In a fantastic CNBC article that you should all read, the bill sponsor Anna Kelles suggested everyone read the 3 page bill. So I did. And honestly it is a bit of an exaggeration—the bill is actually so narrow that it’s pretty useless and I’m left trying to figure out what the NY State Senate is trying to prove by passing this in the first place. Do they hate crypto? I don’t think that would get them that many points. My gut says there’s more politics here behind the scenes—CNBC says that the state has “aggressive” climate goals to reach net-neutral on gas emissions by 2050. By then, it’s safe to assume that crypto mining could be a massive part of the energy sector, crowding out other energy players in the state (and probably spend more on lobbying). 

It doesn’t matter why—it matters that it’s working. From CNBC:

“However, some data suggests miners began leaving New York for friendlier political jurisdictions like Wyoming and Texas last year, ahead of the anticipated crackdown. Data from digital currency company Foundry shows that New York’s share of the bitcoin mining network dropped from 20% to 10% between Oct. 2021 and the end of January.

“Our customers are being scared off from investing in New York state,” said Kevin Zhang of crypto mining pool Foundry.

“Even from Foundry’s deployments of $500 million in capital towards mining equipment, less than 5% has gone to New York because of the unfriendly political landscape,” continued Zhang.”

New York State limits consumer choice with the Bitlicense, and is now limiting mining through this new piece of regulation. How does this not discourage builders from launching crypto companies in New York? We never even got to the high cost of living and taxes.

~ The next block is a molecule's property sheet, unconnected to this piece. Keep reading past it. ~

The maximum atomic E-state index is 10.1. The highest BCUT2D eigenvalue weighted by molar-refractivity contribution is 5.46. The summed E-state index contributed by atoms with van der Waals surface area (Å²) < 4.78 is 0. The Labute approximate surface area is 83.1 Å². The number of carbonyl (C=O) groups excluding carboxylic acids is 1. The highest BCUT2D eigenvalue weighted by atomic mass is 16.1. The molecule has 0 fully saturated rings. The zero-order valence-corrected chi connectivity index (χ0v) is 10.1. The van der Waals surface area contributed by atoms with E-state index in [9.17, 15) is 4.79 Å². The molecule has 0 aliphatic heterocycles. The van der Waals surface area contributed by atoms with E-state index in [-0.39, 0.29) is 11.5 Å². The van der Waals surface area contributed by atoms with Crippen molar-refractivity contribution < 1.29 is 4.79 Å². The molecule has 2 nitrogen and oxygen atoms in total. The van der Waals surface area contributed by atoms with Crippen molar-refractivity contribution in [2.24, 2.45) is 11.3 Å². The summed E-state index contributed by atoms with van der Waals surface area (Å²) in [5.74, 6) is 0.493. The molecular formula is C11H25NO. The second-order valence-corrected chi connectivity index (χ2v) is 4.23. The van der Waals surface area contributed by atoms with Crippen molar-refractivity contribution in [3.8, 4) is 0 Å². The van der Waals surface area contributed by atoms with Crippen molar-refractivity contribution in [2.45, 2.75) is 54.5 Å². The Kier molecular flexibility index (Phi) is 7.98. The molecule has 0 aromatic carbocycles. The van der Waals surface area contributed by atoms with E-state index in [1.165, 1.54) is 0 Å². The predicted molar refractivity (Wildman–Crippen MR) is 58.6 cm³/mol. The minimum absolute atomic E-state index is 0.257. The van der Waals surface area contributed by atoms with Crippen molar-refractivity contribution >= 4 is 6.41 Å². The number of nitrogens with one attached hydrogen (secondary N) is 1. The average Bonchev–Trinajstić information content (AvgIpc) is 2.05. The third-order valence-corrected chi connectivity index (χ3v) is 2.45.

There’s some hope though—there’s a new conditional Bitlicense, the first of which was granted to Paypal in October 2020. This lets companies partner with existing Bitlicence holders—in this case, Paxos Trust Company—to rent their license, similar to the neobank and sponsor bank relationship. With Paxos as the underlying Bitlicense holder, PayPal most likely had a simpler process to go through. While it’s disappointing that this was designed for startups in mind but was first granted to a $100 billion dollar company, it’s still a sign in the positive direction. 

It’s a bit surprising and disappointing that a state with such a deep history in finance is shunning the next chapter of it. Even after the big crypto crash a few weeks ago, you’d be hard to find someone that says there’s absolutely no value in crypto or blockchain technologies (well I guess besides Warren Buffet.) Banks on Wall Street and institutions have been putting billions into the crypto ecosystem (big sums of money but we should expect banks to be fans of pro-crypto regulation.) Crypto technology will change financial services over the next few decades one way or another—one major question is where that innovation will take place. New York State is making a pretty rough pitch for founders.